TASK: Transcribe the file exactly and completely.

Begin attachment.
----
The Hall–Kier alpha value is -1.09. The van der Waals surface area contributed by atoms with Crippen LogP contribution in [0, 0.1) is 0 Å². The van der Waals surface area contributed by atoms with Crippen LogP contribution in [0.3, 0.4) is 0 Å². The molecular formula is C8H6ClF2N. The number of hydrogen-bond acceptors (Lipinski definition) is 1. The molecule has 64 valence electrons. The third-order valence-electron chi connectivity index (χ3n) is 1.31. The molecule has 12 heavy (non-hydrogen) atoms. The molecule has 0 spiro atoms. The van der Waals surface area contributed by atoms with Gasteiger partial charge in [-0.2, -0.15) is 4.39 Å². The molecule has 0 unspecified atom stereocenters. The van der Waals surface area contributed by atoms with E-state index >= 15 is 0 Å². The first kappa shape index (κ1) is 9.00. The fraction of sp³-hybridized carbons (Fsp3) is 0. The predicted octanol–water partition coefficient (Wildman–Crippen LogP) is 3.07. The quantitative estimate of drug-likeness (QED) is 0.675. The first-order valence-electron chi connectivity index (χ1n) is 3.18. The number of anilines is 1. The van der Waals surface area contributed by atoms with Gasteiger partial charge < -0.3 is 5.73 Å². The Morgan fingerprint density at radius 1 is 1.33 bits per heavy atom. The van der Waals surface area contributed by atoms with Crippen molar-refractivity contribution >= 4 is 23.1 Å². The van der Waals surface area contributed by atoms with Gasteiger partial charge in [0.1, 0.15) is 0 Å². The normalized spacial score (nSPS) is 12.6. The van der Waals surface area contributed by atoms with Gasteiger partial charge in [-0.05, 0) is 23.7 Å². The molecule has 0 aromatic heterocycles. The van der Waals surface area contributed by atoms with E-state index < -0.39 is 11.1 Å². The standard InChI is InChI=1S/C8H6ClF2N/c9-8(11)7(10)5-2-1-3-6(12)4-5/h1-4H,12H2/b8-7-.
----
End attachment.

The Hall–Kier alpha value is -1.09. The van der Waals surface area contributed by atoms with Crippen LogP contribution in [0, 0.1) is 0 Å². The van der Waals surface area contributed by atoms with Crippen LogP contribution in [0.3, 0.4) is 0 Å². The molecular formula is C8H6ClF2N. The number of hydrogen-bond acceptors (Lipinski definition) is 1. The molecule has 64 valence electrons. The third-order valence-electron chi connectivity index (χ3n) is 1.31. The molecule has 12 heavy (non-hydrogen) atoms. The molecule has 0 spiro atoms. The van der Waals surface area contributed by atoms with Gasteiger partial charge in [-0.2, -0.15) is 4.39 Å². The molecule has 0 unspecified atom stereocenters. The van der Waals surface area contributed by atoms with E-state index >= 15 is 0 Å². The first kappa shape index (κ1) is 9.00. The fraction of sp³-hybridized carbons (Fsp3) is 0. The predicted octanol–water partition coefficient (Wildman–Crippen LogP) is 3.07. The quantitative estimate of drug-likeness (QED) is 0.675. The first-order valence-electron chi connectivity index (χ1n) is 3.18. The number of anilines is 1. The van der Waals surface area contributed by atoms with Gasteiger partial charge < -0.3 is 5.73 Å². The Morgan fingerprint density at radius 1 is 1.33 bits per heavy atom. The van der Waals surface area contributed by atoms with Crippen molar-refractivity contribution >= 4 is 23.1 Å². The van der Waals surface area contributed by atoms with Gasteiger partial charge in [0.1, 0.15) is 0 Å². The normalized spacial score (nSPS) is 12.6. The van der Waals surface area contributed by atoms with Gasteiger partial charge in [-0.05, 0) is 23.7 Å². The molecule has 0 aromatic heterocycles. The van der Waals surface area contributed by atoms with E-state index < -0.39 is 11.1 Å². The standard InChI is InChI=1S/C8H6ClF2N/c9-8(11)7(10)5-2-1-3-6(12)4-5/h1-4H,12H2/b8-7-.